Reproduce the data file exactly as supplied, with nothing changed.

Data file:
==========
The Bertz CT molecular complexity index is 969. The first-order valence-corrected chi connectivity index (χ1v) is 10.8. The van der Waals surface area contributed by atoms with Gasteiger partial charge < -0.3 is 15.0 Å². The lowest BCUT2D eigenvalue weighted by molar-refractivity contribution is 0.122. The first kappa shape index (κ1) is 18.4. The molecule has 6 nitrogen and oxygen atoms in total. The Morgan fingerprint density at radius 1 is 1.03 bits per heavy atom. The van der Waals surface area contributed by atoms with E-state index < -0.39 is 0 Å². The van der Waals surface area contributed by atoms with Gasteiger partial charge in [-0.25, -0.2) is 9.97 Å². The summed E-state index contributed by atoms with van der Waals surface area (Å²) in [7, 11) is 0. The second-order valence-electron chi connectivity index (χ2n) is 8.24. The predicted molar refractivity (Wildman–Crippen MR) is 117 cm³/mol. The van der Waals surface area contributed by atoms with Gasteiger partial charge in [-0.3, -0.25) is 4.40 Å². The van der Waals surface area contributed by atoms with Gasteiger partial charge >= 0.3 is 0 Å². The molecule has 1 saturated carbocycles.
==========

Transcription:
The Bertz CT molecular complexity index is 969. The first-order valence-corrected chi connectivity index (χ1v) is 10.8. The van der Waals surface area contributed by atoms with Gasteiger partial charge < -0.3 is 15.0 Å². The lowest BCUT2D eigenvalue weighted by molar-refractivity contribution is 0.122. The first kappa shape index (κ1) is 18.4. The molecule has 6 nitrogen and oxygen atoms in total. The Morgan fingerprint density at radius 1 is 1.03 bits per heavy atom. The van der Waals surface area contributed by atoms with E-state index < -0.39 is 0 Å². The van der Waals surface area contributed by atoms with Gasteiger partial charge in [-0.25, -0.2) is 9.97 Å². The summed E-state index contributed by atoms with van der Waals surface area (Å²) in [7, 11) is 0. The second-order valence-electron chi connectivity index (χ2n) is 8.24. The predicted molar refractivity (Wildman–Crippen MR) is 117 cm³/mol. The van der Waals surface area contributed by atoms with Gasteiger partial charge in [-0.3, -0.25) is 4.40 Å². The van der Waals surface area contributed by atoms with Gasteiger partial charge >= 0.3 is 0 Å². The molecule has 1 saturated carbocycles.